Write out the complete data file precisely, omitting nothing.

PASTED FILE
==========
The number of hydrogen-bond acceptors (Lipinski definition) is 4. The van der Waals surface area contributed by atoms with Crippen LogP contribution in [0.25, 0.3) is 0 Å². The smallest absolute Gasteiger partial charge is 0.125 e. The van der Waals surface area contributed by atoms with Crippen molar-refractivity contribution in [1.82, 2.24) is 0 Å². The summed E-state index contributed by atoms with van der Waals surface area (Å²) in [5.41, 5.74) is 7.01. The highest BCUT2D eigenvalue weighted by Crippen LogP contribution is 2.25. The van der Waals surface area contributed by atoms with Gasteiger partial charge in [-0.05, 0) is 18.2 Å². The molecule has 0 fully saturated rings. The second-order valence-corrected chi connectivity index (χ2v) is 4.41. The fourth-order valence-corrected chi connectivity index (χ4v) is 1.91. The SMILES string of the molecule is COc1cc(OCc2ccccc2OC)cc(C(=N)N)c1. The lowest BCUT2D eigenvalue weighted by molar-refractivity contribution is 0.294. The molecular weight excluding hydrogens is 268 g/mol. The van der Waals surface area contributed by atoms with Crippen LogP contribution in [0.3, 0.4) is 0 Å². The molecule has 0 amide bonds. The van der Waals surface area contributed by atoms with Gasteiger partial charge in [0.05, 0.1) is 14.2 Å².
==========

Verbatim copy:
The number of hydrogen-bond acceptors (Lipinski definition) is 4. The van der Waals surface area contributed by atoms with Crippen LogP contribution in [0.25, 0.3) is 0 Å². The smallest absolute Gasteiger partial charge is 0.125 e. The van der Waals surface area contributed by atoms with Crippen molar-refractivity contribution in [1.82, 2.24) is 0 Å². The summed E-state index contributed by atoms with van der Waals surface area (Å²) in [5.41, 5.74) is 7.01. The highest BCUT2D eigenvalue weighted by Crippen LogP contribution is 2.25. The van der Waals surface area contributed by atoms with Gasteiger partial charge in [-0.05, 0) is 18.2 Å². The molecule has 0 fully saturated rings. The second-order valence-corrected chi connectivity index (χ2v) is 4.41. The fourth-order valence-corrected chi connectivity index (χ4v) is 1.91. The SMILES string of the molecule is COc1cc(OCc2ccccc2OC)cc(C(=N)N)c1. The lowest BCUT2D eigenvalue weighted by molar-refractivity contribution is 0.294. The molecular weight excluding hydrogens is 268 g/mol. The van der Waals surface area contributed by atoms with Crippen LogP contribution in [0.3, 0.4) is 0 Å². The molecule has 0 amide bonds. The van der Waals surface area contributed by atoms with Gasteiger partial charge in [0.05, 0.1) is 14.2 Å².